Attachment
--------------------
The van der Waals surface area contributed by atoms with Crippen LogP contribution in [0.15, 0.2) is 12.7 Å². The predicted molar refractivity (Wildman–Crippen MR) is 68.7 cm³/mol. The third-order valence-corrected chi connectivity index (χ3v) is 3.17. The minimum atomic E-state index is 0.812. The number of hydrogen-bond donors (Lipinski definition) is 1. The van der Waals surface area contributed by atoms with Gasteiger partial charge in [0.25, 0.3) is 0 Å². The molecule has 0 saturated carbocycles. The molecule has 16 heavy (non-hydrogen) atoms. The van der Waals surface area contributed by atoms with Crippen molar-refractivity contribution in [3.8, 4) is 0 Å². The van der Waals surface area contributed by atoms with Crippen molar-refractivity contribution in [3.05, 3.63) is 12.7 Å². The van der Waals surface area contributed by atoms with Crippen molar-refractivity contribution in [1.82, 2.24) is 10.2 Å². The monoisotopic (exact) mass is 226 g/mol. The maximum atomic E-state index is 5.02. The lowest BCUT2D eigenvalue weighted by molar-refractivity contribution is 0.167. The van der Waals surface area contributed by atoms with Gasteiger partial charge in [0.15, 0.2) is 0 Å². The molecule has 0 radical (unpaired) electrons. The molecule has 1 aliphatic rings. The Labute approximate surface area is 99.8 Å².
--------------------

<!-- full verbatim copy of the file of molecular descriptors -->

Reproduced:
The van der Waals surface area contributed by atoms with Crippen LogP contribution in [0.15, 0.2) is 12.7 Å². The predicted molar refractivity (Wildman–Crippen MR) is 68.7 cm³/mol. The third-order valence-corrected chi connectivity index (χ3v) is 3.17. The minimum atomic E-state index is 0.812. The number of hydrogen-bond donors (Lipinski definition) is 1. The van der Waals surface area contributed by atoms with Gasteiger partial charge in [0.25, 0.3) is 0 Å². The molecule has 0 saturated carbocycles. The molecule has 16 heavy (non-hydrogen) atoms. The van der Waals surface area contributed by atoms with Crippen molar-refractivity contribution in [3.8, 4) is 0 Å². The van der Waals surface area contributed by atoms with Crippen molar-refractivity contribution in [3.05, 3.63) is 12.7 Å². The van der Waals surface area contributed by atoms with Crippen molar-refractivity contribution in [1.82, 2.24) is 10.2 Å². The monoisotopic (exact) mass is 226 g/mol. The maximum atomic E-state index is 5.02. The lowest BCUT2D eigenvalue weighted by molar-refractivity contribution is 0.167. The van der Waals surface area contributed by atoms with Gasteiger partial charge in [0.15, 0.2) is 0 Å². The molecule has 0 radical (unpaired) electrons. The molecule has 1 aliphatic rings. The Labute approximate surface area is 99.8 Å².